Sociological perspecitves are applied to medical issues
Health and Health Care In Developing Countries
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edited by Peter Conrad and Eugene B. Gallagher
In this seminal collection of articles on health care in the Third World, sociological perspectives are applied to medical issues in revealing ways. Fourteen essays (all but two of which are original to this volume) examine the social production of health, disease, and systems of care throughout the developing world. The volume covers a range of areascentral Africa, Nigeria, Singapore, Taiwan, Indonesia, Nepal, China, United Arab Emirates, Oman, and Mexicoand a broad scope of topics, from emergency care, the AIDS epidemic, and women's health care, to public health programs and national health care policies.
Contributors address the central question of whether health systems in developing areas should emphasize the role of clinical medicine and individual physicians or community and preventive medical resources. The major health problems faced by these societiesinadequate sanitation, infectious disease, high infant-child mortality, and a lack of family planningindicate the greater need for health educators and public health workers despite many poor nations' desire for Western doctors. Other topics that are examined include the process of seeking medical aid; the relationship between traditional and modern medicines; medical education, hospital care, and communication between doctors and patients in developing countries; and the relevance and application of sociology in Third World settings.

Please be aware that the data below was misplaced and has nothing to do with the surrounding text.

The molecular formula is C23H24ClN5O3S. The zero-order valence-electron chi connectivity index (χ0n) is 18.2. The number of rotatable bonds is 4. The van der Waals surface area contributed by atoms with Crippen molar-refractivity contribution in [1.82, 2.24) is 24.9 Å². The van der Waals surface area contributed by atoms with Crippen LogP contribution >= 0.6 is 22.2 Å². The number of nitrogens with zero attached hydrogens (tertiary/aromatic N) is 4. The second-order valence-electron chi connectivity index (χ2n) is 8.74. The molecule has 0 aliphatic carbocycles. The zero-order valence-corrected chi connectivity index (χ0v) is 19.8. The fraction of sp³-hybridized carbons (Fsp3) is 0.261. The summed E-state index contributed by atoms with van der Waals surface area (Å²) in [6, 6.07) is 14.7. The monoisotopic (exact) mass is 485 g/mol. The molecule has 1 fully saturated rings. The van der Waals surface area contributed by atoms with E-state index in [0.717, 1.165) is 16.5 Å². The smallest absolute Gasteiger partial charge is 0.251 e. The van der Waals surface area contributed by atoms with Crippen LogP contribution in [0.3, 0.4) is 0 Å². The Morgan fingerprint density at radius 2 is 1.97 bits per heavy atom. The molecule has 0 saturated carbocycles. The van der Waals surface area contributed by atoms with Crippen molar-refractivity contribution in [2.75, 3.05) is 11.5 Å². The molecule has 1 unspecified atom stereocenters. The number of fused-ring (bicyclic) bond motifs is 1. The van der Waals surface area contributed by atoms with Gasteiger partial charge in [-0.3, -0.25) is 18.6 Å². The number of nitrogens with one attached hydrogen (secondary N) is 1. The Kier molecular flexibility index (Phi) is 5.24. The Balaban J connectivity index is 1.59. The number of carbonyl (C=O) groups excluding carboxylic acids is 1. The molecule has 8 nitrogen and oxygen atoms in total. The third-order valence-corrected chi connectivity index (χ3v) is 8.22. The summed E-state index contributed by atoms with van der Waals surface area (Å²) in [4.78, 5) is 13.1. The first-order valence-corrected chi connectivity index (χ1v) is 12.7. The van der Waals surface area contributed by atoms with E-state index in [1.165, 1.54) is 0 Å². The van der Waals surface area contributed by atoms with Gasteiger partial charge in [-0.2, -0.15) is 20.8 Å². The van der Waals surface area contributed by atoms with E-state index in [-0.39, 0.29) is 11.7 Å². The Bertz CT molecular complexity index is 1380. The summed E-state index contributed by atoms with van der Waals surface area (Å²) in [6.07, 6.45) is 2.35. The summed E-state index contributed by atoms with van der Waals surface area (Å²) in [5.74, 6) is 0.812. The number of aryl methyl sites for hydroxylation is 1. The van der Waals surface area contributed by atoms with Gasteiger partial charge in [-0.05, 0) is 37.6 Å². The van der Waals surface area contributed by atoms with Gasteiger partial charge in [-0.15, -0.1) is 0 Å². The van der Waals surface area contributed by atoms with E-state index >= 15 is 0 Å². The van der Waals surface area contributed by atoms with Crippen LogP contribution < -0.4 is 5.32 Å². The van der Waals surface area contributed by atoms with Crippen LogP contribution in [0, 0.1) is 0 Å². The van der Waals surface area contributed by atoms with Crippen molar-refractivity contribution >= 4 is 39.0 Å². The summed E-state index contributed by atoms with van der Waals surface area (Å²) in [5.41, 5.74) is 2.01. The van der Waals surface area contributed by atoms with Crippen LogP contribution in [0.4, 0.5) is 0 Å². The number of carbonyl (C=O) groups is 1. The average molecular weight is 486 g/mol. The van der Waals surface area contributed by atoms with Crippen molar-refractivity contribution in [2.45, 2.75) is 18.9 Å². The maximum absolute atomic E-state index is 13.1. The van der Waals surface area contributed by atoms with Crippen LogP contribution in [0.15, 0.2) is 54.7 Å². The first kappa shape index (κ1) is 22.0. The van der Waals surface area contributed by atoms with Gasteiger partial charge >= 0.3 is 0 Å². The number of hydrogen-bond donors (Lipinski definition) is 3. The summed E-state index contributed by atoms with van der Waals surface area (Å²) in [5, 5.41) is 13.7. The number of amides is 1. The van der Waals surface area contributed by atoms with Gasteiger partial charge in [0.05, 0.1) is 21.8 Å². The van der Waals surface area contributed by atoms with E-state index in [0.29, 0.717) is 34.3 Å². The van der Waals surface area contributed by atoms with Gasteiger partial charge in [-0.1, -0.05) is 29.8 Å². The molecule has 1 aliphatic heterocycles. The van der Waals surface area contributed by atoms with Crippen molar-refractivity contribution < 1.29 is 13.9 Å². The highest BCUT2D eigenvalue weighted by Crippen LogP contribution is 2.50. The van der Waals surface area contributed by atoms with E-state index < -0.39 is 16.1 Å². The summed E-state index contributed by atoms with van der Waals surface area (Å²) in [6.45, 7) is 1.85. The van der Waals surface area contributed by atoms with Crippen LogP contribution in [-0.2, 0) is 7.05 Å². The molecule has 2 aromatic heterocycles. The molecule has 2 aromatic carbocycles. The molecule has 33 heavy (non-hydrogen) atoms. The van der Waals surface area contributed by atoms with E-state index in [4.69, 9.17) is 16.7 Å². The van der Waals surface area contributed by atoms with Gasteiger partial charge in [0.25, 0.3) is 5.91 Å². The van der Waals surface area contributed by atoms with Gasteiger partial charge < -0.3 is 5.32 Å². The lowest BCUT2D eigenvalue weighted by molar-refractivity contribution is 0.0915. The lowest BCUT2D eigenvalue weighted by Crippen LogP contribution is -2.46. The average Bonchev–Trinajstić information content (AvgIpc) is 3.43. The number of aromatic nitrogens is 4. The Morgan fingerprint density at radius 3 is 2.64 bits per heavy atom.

This volume seeks to draw attention to the significance of medical sociology for understanding Third World health problems and to show how examining developing societies may necessitate reframing or modifying some Western sociological notions. In addition, these essays stretch the boundaries of medical sociology to include Third World issues.
Introduction Peter Conrad and Eugene B. Gallagher
Part I: the Social Production of Disease
Part II: Seeking Medical Care
Part III: Traditional and Modern Medicines
Part IV: Modern Medicine in Developing Societies
Part V: Sociopolitics of Health Care
Part VI: Applying Social-Science Knowledge in Health Settings
About the Contributors
Eugene B. Gallagher is Professor of Medical Sociology at the University of Kentucky.